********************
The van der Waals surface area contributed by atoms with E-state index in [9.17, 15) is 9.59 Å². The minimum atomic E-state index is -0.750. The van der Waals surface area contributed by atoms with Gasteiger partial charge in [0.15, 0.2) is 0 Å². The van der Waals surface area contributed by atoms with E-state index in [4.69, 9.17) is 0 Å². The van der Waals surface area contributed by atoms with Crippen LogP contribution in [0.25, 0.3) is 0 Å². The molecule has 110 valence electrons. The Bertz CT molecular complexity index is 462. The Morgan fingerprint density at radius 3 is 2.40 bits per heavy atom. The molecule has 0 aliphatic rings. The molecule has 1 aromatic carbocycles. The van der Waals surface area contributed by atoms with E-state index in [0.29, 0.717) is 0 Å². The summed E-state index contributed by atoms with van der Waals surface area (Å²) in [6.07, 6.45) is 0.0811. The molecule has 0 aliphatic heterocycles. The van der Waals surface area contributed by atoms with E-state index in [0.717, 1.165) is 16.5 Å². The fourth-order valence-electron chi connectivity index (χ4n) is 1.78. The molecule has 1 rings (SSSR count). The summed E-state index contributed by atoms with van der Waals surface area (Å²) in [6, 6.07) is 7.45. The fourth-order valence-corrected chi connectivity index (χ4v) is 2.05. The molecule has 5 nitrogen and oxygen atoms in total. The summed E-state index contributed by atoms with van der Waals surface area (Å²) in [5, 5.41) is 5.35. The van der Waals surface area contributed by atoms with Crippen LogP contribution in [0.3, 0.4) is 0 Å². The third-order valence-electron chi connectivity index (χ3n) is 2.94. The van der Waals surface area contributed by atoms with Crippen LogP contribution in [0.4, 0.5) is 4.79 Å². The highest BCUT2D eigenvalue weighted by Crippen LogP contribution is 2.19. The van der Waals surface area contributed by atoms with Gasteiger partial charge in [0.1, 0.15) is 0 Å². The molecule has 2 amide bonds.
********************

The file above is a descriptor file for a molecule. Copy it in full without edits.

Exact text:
The van der Waals surface area contributed by atoms with E-state index in [9.17, 15) is 9.59 Å². The minimum atomic E-state index is -0.750. The van der Waals surface area contributed by atoms with Gasteiger partial charge in [0.15, 0.2) is 0 Å². The van der Waals surface area contributed by atoms with E-state index in [4.69, 9.17) is 0 Å². The van der Waals surface area contributed by atoms with Crippen LogP contribution in [0.25, 0.3) is 0 Å². The molecule has 110 valence electrons. The Bertz CT molecular complexity index is 462. The Morgan fingerprint density at radius 3 is 2.40 bits per heavy atom. The molecule has 0 aliphatic rings. The molecule has 1 aromatic carbocycles. The van der Waals surface area contributed by atoms with E-state index in [0.29, 0.717) is 0 Å². The summed E-state index contributed by atoms with van der Waals surface area (Å²) in [6.07, 6.45) is 0.0811. The molecule has 0 aliphatic heterocycles. The van der Waals surface area contributed by atoms with E-state index in [0.717, 1.165) is 16.5 Å². The fourth-order valence-electron chi connectivity index (χ4n) is 1.78. The molecule has 1 rings (SSSR count). The summed E-state index contributed by atoms with van der Waals surface area (Å²) in [6, 6.07) is 7.45. The fourth-order valence-corrected chi connectivity index (χ4v) is 2.05. The molecule has 5 nitrogen and oxygen atoms in total. The summed E-state index contributed by atoms with van der Waals surface area (Å²) in [5, 5.41) is 5.35. The van der Waals surface area contributed by atoms with Crippen LogP contribution in [0.3, 0.4) is 0 Å². The third-order valence-electron chi connectivity index (χ3n) is 2.94. The van der Waals surface area contributed by atoms with Crippen LogP contribution in [0.4, 0.5) is 4.79 Å². The highest BCUT2D eigenvalue weighted by Crippen LogP contribution is 2.19. The van der Waals surface area contributed by atoms with Gasteiger partial charge in [0.1, 0.15) is 0 Å². The molecule has 2 amide bonds.